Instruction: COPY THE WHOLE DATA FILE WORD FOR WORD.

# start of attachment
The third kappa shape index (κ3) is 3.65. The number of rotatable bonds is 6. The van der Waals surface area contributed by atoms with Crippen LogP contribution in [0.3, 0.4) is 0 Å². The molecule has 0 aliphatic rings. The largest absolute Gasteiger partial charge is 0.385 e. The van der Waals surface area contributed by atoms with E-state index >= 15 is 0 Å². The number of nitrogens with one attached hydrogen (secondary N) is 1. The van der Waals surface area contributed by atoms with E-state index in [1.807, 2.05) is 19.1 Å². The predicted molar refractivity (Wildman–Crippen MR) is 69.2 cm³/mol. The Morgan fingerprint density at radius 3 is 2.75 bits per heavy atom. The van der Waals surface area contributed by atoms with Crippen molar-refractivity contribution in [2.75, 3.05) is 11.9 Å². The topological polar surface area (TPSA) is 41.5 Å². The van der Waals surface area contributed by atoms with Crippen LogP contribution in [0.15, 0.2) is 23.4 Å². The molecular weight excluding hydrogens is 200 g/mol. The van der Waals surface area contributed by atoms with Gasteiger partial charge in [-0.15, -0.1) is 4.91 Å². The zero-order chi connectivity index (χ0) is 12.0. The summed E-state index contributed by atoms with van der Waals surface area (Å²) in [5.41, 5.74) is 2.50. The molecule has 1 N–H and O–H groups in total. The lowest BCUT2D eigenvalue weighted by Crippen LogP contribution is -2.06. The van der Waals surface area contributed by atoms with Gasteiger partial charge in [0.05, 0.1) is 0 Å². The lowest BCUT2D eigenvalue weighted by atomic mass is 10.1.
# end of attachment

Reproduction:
The third kappa shape index (κ3) is 3.65. The number of rotatable bonds is 6. The van der Waals surface area contributed by atoms with Crippen LogP contribution in [0.3, 0.4) is 0 Å². The molecule has 0 aliphatic rings. The largest absolute Gasteiger partial charge is 0.385 e. The van der Waals surface area contributed by atoms with E-state index >= 15 is 0 Å². The number of nitrogens with one attached hydrogen (secondary N) is 1. The van der Waals surface area contributed by atoms with E-state index in [1.807, 2.05) is 19.1 Å². The predicted molar refractivity (Wildman–Crippen MR) is 69.2 cm³/mol. The Morgan fingerprint density at radius 3 is 2.75 bits per heavy atom. The van der Waals surface area contributed by atoms with Crippen molar-refractivity contribution in [2.75, 3.05) is 11.9 Å². The topological polar surface area (TPSA) is 41.5 Å². The van der Waals surface area contributed by atoms with Crippen LogP contribution in [0.15, 0.2) is 23.4 Å². The molecular weight excluding hydrogens is 200 g/mol. The van der Waals surface area contributed by atoms with Gasteiger partial charge in [-0.15, -0.1) is 4.91 Å². The zero-order chi connectivity index (χ0) is 12.0. The summed E-state index contributed by atoms with van der Waals surface area (Å²) in [5.41, 5.74) is 2.50. The molecule has 1 N–H and O–H groups in total. The lowest BCUT2D eigenvalue weighted by Crippen LogP contribution is -2.06. The van der Waals surface area contributed by atoms with Gasteiger partial charge in [0.05, 0.1) is 0 Å². The lowest BCUT2D eigenvalue weighted by atomic mass is 10.1.